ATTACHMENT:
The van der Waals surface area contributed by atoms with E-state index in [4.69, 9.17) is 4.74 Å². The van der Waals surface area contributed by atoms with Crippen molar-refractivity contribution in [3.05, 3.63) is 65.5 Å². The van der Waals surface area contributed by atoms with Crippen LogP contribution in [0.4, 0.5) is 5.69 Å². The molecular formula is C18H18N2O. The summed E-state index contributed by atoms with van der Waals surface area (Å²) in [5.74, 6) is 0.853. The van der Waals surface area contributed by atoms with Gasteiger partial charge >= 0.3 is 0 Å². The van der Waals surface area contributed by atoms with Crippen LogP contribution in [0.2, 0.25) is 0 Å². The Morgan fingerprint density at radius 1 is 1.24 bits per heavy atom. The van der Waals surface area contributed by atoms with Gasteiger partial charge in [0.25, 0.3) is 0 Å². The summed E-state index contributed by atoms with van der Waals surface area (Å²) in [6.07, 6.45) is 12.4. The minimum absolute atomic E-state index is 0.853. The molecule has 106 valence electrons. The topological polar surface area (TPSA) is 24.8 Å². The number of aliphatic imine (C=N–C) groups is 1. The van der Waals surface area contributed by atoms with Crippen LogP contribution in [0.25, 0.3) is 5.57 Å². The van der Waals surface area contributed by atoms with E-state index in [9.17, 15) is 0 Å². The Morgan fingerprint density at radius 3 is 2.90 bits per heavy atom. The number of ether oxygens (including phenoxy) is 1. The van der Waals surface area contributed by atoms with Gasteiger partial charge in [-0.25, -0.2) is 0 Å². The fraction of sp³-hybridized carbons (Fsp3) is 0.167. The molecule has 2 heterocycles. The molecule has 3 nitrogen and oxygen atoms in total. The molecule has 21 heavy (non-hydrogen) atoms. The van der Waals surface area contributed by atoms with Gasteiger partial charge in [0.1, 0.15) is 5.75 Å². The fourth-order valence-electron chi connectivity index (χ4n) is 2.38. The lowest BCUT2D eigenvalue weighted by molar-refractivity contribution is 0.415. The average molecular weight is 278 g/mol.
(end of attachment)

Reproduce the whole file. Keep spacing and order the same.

The van der Waals surface area contributed by atoms with E-state index in [4.69, 9.17) is 4.74 Å². The van der Waals surface area contributed by atoms with Crippen molar-refractivity contribution in [3.05, 3.63) is 65.5 Å². The van der Waals surface area contributed by atoms with Crippen LogP contribution in [0.4, 0.5) is 5.69 Å². The molecular formula is C18H18N2O. The summed E-state index contributed by atoms with van der Waals surface area (Å²) in [5.74, 6) is 0.853. The van der Waals surface area contributed by atoms with Gasteiger partial charge >= 0.3 is 0 Å². The van der Waals surface area contributed by atoms with Crippen LogP contribution in [0.2, 0.25) is 0 Å². The Morgan fingerprint density at radius 1 is 1.24 bits per heavy atom. The van der Waals surface area contributed by atoms with Gasteiger partial charge in [0.25, 0.3) is 0 Å². The summed E-state index contributed by atoms with van der Waals surface area (Å²) in [6.07, 6.45) is 12.4. The minimum absolute atomic E-state index is 0.853. The molecule has 106 valence electrons. The topological polar surface area (TPSA) is 24.8 Å². The number of aliphatic imine (C=N–C) groups is 1. The van der Waals surface area contributed by atoms with Crippen LogP contribution in [0.25, 0.3) is 5.57 Å². The van der Waals surface area contributed by atoms with E-state index in [9.17, 15) is 0 Å². The Morgan fingerprint density at radius 3 is 2.90 bits per heavy atom. The number of ether oxygens (including phenoxy) is 1. The van der Waals surface area contributed by atoms with Gasteiger partial charge in [-0.25, -0.2) is 0 Å². The fraction of sp³-hybridized carbons (Fsp3) is 0.167. The molecule has 2 heterocycles. The molecule has 3 nitrogen and oxygen atoms in total. The molecule has 21 heavy (non-hydrogen) atoms. The van der Waals surface area contributed by atoms with Gasteiger partial charge in [0.1, 0.15) is 5.75 Å². The fourth-order valence-electron chi connectivity index (χ4n) is 2.38. The lowest BCUT2D eigenvalue weighted by molar-refractivity contribution is 0.415. The average molecular weight is 278 g/mol.